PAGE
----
If you’re a science nerd, and I bet you are, you have probably at some point in your life begged your mom to buy you a packet of freeze-dried ice cream in a museum gift shop. “Oh my god,” thought young, idealistic you: “SPACE ICE CREAM? That’s like my two favorite things put together.” Until
If you’re a science nerd, and I bet you are, you have probably at some point in your life begged your mom to buy you a packet of freeze-dried ice cream in a museum gift shop.
“Oh my god,” thought young, idealistic you: “SPACE ICE CREAM? That’s like my two favorite things put together.”
Until you opened the foil pouch and bit off a big chunk of that dense Neapolitan brick.
Kind of nasty, right?
Luckily, no matter what happens in the years ahead, desiccated dessert is not the sole contribution that our much-beleaguered space program will be remembered for. Here is a rundown of just a few of the many NASA technological breakthroughs that have been commercialized and made part of our everyday world, whether we are aware of them or not:
Talk about the Milky Way: NASA’s research on microalgae for use in long-term spaceflight led to naturally-derived formulations of two nutrients, DHA and ARA, which can now be found in infant formula and 90% of baby food.
Speedo LZR Racer Suits
These are the insane swimsuits that led to a spate of broken world records by Michael Phelps and others at the 2008 Beijing Olympics. They were developed in collaboration with a NASA lab whose wind tunnels were used to study the best ways of reducing drag and friction.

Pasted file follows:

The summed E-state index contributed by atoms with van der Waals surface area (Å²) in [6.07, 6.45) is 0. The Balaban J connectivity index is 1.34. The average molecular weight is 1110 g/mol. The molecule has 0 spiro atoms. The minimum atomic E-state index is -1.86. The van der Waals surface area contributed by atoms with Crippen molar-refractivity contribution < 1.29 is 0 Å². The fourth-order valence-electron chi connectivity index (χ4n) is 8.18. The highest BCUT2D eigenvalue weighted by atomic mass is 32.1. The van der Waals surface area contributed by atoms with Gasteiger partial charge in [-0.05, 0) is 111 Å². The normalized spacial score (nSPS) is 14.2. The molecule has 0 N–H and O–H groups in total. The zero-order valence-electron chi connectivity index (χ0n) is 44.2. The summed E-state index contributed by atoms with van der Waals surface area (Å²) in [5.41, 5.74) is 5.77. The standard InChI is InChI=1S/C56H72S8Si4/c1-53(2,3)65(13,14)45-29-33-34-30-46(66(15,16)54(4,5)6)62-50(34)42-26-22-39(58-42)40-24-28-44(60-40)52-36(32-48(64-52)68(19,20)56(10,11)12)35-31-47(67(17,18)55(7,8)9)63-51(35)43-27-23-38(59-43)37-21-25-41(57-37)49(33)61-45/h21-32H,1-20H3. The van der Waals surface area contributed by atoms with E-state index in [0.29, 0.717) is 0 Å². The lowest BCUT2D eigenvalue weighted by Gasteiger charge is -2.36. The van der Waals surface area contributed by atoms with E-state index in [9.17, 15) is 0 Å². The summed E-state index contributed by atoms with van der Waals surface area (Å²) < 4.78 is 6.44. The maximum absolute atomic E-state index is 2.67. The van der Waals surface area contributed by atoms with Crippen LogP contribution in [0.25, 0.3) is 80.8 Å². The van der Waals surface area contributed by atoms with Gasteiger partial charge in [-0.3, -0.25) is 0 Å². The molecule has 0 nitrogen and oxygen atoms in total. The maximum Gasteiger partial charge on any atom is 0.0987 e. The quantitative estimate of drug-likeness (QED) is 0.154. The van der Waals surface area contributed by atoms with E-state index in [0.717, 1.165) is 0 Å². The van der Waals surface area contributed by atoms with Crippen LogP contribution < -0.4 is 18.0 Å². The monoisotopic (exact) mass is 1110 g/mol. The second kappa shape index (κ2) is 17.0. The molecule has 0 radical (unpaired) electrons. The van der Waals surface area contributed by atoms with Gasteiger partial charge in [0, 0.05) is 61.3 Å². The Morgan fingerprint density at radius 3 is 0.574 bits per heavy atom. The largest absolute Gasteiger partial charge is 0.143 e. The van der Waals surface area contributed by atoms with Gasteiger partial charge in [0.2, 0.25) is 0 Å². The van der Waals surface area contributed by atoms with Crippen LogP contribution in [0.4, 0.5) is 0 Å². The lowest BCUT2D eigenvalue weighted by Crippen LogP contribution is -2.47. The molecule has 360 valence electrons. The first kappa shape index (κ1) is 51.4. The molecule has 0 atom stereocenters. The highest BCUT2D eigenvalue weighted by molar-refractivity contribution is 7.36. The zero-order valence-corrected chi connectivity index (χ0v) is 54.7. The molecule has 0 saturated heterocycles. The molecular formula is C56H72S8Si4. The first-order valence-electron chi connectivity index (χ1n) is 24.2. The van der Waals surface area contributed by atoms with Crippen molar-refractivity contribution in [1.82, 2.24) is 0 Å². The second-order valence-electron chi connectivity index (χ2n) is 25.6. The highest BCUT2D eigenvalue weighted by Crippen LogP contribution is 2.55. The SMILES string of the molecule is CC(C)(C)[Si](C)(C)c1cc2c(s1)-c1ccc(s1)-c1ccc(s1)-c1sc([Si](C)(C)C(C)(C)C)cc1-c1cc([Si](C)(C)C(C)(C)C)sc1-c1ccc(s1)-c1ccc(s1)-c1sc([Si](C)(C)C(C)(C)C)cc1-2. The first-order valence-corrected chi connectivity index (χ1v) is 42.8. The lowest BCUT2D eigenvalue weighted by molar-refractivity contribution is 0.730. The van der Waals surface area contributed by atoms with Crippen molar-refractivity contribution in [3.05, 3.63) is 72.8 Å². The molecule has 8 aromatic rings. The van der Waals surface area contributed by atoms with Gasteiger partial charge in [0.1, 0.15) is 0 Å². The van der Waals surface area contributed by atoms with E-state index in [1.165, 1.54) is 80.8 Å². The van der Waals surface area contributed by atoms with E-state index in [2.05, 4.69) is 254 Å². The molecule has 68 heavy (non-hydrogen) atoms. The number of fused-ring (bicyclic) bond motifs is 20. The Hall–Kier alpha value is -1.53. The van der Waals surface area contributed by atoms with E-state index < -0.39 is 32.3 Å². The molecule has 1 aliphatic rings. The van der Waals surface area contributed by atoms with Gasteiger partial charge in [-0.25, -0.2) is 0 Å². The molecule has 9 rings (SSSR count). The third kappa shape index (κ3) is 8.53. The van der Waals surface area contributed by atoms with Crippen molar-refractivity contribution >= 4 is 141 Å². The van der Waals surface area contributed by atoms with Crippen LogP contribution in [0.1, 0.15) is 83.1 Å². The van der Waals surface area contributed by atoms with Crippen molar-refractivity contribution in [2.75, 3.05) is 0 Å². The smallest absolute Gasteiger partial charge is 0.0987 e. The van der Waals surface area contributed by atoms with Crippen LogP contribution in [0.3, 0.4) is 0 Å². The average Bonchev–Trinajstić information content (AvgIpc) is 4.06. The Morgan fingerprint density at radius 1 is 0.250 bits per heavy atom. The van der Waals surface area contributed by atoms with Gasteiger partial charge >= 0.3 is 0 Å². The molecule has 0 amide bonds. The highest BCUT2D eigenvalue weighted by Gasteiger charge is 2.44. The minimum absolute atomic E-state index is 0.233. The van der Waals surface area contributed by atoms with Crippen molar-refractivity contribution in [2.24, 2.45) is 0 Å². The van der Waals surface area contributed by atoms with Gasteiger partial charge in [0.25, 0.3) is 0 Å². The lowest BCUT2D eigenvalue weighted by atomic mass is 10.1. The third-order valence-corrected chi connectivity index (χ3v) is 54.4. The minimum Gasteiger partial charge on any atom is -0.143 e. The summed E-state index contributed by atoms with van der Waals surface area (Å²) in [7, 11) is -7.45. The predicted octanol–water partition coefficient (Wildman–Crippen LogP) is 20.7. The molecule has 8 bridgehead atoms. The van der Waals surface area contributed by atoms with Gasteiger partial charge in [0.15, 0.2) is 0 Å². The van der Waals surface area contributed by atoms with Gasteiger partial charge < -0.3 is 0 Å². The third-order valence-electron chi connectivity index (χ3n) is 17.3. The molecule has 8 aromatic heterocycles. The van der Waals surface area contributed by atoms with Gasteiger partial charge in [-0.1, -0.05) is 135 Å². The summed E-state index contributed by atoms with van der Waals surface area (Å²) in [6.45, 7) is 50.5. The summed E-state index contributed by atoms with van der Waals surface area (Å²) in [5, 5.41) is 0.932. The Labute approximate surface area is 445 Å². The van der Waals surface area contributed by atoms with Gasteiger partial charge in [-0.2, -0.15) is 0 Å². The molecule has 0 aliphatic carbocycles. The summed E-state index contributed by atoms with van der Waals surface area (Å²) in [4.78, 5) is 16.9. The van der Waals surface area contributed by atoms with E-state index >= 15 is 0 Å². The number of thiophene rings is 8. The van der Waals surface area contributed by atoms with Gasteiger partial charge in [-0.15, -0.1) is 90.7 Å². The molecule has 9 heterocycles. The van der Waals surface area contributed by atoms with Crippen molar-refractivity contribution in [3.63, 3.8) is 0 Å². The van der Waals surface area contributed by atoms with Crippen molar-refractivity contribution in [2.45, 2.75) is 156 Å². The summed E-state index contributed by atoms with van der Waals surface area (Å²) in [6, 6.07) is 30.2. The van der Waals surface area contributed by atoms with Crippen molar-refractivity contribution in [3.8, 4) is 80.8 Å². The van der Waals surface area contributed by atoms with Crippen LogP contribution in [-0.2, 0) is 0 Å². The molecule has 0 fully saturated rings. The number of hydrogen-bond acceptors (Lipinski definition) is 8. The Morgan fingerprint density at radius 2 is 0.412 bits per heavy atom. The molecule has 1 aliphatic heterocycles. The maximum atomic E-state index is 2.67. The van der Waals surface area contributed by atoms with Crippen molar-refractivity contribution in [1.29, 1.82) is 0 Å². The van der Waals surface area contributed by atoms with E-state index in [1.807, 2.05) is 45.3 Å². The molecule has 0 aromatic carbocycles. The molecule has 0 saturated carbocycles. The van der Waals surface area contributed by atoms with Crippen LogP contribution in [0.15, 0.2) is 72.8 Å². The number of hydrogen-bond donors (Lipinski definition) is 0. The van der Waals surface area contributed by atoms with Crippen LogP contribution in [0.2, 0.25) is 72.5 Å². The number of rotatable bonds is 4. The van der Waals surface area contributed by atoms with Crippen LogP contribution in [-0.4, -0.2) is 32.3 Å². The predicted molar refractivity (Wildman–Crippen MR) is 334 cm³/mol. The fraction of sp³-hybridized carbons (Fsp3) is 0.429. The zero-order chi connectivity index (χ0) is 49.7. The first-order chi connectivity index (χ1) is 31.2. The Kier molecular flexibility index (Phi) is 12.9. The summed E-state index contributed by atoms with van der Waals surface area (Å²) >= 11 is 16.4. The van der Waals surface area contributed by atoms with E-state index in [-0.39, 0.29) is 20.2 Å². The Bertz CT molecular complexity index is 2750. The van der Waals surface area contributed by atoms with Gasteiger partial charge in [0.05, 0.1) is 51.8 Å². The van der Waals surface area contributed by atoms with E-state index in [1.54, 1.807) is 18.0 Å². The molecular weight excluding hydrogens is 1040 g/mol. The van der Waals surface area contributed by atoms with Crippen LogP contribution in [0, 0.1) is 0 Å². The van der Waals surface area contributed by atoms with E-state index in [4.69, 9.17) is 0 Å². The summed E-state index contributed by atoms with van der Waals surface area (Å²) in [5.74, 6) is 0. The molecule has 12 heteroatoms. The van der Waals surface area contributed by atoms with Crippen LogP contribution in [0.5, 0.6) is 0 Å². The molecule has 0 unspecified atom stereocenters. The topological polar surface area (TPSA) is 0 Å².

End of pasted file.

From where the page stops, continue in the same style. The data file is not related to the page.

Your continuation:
Yes, that’s right. Black & Decker were asked to develop some software for drilling core samples from the moon, which led, somewhat circuitously one would imagine, to the development of the cordless vacuum cleaner. From the Sea of Tranquility to the space between your couch cushions.
OK, we’re all pretty familiar with this spin-off, since TV infomercials constantly harp on the NASA connection. But man, that foam…so comfortable it’s like taking a zero-gravity nap (and no, I’m not a paid endorser).
Materials science has been one of the most fruitful areas of NASA trickle-down tech. The Goodyear Tire and Rubber Company developed a material for the parachutes on the Mars Viking Lander that soon revolutionized (no pun intended) the radial tire, giving 10,000 more miles of life compared to existing tires. Goodyear is still working with NASA on designs for future moon vehicles, and time will tell what new Earth-based products may result.
This quicker and more sanitary way of taking a patient’s temperature (it doesn’t have to come into contact with any mucous membranes) relies on infrared technology developed by NASA to measure the thermal radiation given off by your eardrum.
This one was new to me, but it sounds like an incredible piece of technology. Originally designed for growing plants in outer space, the Warp 75 LED device emits a bright red light that relaxes muscle tissue, increases blood flow, and eases pain. It’s currently being used on cancer patients to ease the side effects of radiation and chemotherapy.
There are many more such earthbound examples of NASA’s usefulness to mankind, but these should not be the sole measure of the program’s worth. Basic science is an inherent good, and any increase in our collective understanding of the universe around us should be valued in its own right. Whether the politicians get it or not, space is still where our destiny lies…even if the food sucks there.
This has been a guest post by Susan Wells, a freelance blogger who enjoys writing about automotive and health news, technology, lifestyle and personal finance.